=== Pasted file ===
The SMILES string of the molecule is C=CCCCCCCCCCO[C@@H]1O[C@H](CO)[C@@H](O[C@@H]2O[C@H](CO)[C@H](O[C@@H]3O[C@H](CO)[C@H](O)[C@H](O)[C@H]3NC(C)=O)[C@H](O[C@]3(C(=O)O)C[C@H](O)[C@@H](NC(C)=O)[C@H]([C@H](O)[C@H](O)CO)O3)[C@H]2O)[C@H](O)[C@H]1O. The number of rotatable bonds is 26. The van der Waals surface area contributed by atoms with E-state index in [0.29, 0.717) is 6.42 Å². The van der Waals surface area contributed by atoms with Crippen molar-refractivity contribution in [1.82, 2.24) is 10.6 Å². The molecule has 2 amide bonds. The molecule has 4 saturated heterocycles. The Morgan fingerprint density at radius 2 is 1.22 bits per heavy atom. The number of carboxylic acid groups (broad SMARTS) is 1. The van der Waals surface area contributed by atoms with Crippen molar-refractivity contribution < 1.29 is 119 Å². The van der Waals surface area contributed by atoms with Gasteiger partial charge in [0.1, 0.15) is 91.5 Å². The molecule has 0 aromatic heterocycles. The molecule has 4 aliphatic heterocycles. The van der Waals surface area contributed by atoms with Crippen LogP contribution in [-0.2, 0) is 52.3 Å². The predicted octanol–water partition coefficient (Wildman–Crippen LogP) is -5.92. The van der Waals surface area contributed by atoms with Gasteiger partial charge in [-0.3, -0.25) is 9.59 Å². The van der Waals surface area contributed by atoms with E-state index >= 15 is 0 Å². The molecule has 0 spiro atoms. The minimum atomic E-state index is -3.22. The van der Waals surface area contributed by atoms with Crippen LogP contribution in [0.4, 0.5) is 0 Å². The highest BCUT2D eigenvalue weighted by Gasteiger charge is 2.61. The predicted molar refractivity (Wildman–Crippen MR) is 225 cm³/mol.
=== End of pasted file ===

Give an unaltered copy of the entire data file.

The SMILES string of the molecule is C=CCCCCCCCCCO[C@@H]1O[C@H](CO)[C@@H](O[C@@H]2O[C@H](CO)[C@H](O[C@@H]3O[C@H](CO)[C@H](O)[C@H](O)[C@H]3NC(C)=O)[C@H](O[C@]3(C(=O)O)C[C@H](O)[C@@H](NC(C)=O)[C@H]([C@H](O)[C@H](O)CO)O3)[C@H]2O)[C@H](O)[C@H]1O. The number of rotatable bonds is 26. The van der Waals surface area contributed by atoms with E-state index in [0.29, 0.717) is 6.42 Å². The van der Waals surface area contributed by atoms with Crippen molar-refractivity contribution in [1.82, 2.24) is 10.6 Å². The molecule has 2 amide bonds. The molecule has 4 saturated heterocycles. The Morgan fingerprint density at radius 2 is 1.22 bits per heavy atom. The number of carboxylic acid groups (broad SMARTS) is 1. The van der Waals surface area contributed by atoms with Crippen molar-refractivity contribution < 1.29 is 119 Å². The van der Waals surface area contributed by atoms with Gasteiger partial charge in [0.1, 0.15) is 91.5 Å². The molecule has 0 aromatic heterocycles. The molecule has 4 aliphatic heterocycles. The van der Waals surface area contributed by atoms with Crippen LogP contribution in [-0.2, 0) is 52.3 Å². The predicted octanol–water partition coefficient (Wildman–Crippen LogP) is -5.92. The van der Waals surface area contributed by atoms with Gasteiger partial charge in [-0.3, -0.25) is 9.59 Å². The van der Waals surface area contributed by atoms with E-state index >= 15 is 0 Å². The molecule has 0 spiro atoms. The minimum atomic E-state index is -3.22. The van der Waals surface area contributed by atoms with Crippen LogP contribution in [0.4, 0.5) is 0 Å². The highest BCUT2D eigenvalue weighted by Gasteiger charge is 2.61. The predicted molar refractivity (Wildman–Crippen MR) is 225 cm³/mol.